Thank you for taking the time to reply. I appreciate your candor. It was like a nice cold glass of water in the face. Even though we really tried to keep the busy and harried consumer in mind, your comments make me realize that maybe we need to think our approach through yet again. Obviously, if you are making your decision about what to do with your leisure time and money on the basis of the legalese in our or any other agreement, then the tail has started to wag the dog. Sometimes that has to happen unfortunately ... but it's worth looking at again in any event to see if this has to be one of those times.

From: Mark LundgrenSent: Tuesday, February 24, 1998 1:33 PM To: Steve Tapia

Dear Mr. Tapia:

Sorry about adding to your burden with another e-mail.

A colleague of mine who hopes to start his own internet business had a thought I want to pass on to you. He thinks a brief, non-legalese explanation of your concerns would help your readers understand what you are trying to protect yourself from and why a Slate subscription is more complicated than a magazine subscription. He made two other points:

1) What I meant to say in my last missive is that the problem is not with your agreement BY ITSELF but with the proliferation of such agreements.

2) I could have finished my Slate subscription by now if I hadn't spent so much time bitching at you about it.

Mark Lundgren

From: Steve TapiaSent: Tuesday, February 24, 1998 2:09 PM To: Mark Lundgren

Yeah ... but this is more fun, right <smile>?

I understand the problem with the proliferation of legal agreements ... but I am sorry to say that it's only going to get worse, not better. I really do hate many of the things lawyers have inflicted on the world. So, I'm not just "walking the consumer walk" when I say: the overly litigious society we live in makes it a pipe dream to hope that we will have product labels without qualifications or warning labels or business transactions without disclaimers and such. I really wish it was a passing phase, but when you have things like McDonald's being sued for inadequate warnings on their coffee (gee, coffee's hot?!?), even the most well intended businesses get stuck with layers and layers of legalese in an attempt to insulate themselves from big judgments.

As for why this is different than a magazine subscription? Good question. Let me point out the key differences that I see:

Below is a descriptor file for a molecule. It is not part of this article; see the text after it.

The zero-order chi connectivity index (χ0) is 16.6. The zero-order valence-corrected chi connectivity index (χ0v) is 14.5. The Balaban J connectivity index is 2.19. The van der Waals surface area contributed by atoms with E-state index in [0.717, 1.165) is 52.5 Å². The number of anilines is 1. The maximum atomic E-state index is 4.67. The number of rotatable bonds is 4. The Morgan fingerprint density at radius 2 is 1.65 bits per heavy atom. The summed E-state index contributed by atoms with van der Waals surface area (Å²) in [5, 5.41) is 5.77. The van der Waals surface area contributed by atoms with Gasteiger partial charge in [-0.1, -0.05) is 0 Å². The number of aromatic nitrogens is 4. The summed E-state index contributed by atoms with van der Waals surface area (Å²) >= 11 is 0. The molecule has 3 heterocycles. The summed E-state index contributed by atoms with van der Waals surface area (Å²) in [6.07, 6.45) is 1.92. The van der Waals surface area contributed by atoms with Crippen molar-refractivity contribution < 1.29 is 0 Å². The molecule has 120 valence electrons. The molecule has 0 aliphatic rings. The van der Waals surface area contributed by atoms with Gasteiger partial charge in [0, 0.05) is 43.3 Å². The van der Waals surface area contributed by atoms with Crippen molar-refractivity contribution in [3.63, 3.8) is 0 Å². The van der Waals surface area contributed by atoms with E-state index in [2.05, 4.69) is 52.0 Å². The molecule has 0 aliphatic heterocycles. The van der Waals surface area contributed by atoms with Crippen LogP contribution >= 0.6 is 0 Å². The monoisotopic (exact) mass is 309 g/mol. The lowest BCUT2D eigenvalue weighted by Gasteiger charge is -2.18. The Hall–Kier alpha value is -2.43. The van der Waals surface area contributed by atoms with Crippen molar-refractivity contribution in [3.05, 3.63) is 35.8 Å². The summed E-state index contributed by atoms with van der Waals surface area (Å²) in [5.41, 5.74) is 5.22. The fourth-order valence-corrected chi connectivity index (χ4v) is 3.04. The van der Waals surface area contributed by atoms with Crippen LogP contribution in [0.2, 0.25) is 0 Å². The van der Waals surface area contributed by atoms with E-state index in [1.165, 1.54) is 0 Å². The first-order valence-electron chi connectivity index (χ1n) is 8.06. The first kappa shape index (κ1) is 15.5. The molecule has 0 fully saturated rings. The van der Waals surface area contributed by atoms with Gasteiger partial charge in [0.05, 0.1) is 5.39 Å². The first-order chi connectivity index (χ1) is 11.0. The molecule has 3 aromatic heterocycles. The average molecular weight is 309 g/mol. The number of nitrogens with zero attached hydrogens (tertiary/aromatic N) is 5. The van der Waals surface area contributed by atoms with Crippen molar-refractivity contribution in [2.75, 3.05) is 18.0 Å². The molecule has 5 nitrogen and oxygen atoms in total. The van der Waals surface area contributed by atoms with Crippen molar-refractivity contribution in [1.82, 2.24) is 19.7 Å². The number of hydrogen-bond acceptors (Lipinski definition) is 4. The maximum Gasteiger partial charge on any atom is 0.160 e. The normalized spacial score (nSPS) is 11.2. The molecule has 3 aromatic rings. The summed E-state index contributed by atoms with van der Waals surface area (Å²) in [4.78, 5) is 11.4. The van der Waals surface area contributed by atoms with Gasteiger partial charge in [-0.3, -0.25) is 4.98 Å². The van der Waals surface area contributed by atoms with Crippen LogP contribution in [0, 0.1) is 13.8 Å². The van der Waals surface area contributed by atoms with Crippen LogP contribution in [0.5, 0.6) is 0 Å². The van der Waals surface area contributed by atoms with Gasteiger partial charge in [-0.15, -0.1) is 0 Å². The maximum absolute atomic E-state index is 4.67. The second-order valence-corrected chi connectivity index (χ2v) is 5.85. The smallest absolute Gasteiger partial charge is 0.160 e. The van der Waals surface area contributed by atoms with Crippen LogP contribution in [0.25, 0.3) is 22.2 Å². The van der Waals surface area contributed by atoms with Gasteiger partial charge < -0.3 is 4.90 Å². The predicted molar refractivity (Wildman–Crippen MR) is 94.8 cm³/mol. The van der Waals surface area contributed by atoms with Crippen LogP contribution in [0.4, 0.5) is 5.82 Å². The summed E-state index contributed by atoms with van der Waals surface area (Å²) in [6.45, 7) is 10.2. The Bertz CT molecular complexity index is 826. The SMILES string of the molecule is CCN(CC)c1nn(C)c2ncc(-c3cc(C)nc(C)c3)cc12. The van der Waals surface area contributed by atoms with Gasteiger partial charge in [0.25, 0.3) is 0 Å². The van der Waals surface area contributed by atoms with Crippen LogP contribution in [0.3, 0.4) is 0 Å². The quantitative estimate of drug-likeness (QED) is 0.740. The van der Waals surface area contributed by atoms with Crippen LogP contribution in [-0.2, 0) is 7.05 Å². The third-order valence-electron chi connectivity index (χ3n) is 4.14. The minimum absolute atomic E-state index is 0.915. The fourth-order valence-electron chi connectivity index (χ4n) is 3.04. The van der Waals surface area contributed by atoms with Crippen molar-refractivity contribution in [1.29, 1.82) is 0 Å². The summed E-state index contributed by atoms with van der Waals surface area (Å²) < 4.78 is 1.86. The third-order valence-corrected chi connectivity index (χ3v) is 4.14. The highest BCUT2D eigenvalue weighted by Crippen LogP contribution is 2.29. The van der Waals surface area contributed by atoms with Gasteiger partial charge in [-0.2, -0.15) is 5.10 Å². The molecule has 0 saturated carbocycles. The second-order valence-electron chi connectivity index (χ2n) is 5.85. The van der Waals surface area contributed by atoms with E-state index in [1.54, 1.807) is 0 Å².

1. Some of the more complex provisions in the agreement have to do with what we are doing with your personal information. Print magazines have always done lots of third party marketing with your subscription data, but somehow there's no cry for them to make the kind of disclosures and disclaimers that we in the online industry are being driven to make (by the Federal Trade Commission and consumer groups in particular). In this one area, we are actually being more upfront with the consumer than magazines are.

2. The interactive parts of Slate--mostly the Fray--allow you to have your words and thoughts instantaneously distributed to the world through our information pipe. Without much chance for us to edit or review your words (as we would in a print magazine's letters to the editor section), the specter of defamation liability becomes large. In fact, the vast majority of the lawsuits we have seen in the online world are defamation suits for what a user posted on a bulletin board or online service. This legal reality drives a large part of the more complex legalese.

3. You said that you were familiar with software licenses. Then I am sure you will recognize some of the disclaimer language in our agreement as the same language you find in an End User License for a desktop application (especially the language that says we aren't liable for what happens to your computer if you use our product and something bad happens). Don't forget ... "Slate" is not just printed words ... it's code and ActiveX controls and a whole bunch of other stuff that take control of parts of your computer. I know of no analogue in the print world.

4. Doing virtually instantaneous monetary transactions over the Internet raises a huge potential for fraud. That's not true when you mail in a magazine subscription order and the clearing house has all the time in the world to let your check clear or check out your credit card account. That's even more legalese.

There are more, but those are the key differences that come to mind.

Thanks for being so thoughtful in your e-mails. I have enjoyed the chance to be challenged and trade perspectives. It's been very educational for me. I hope it has for you too.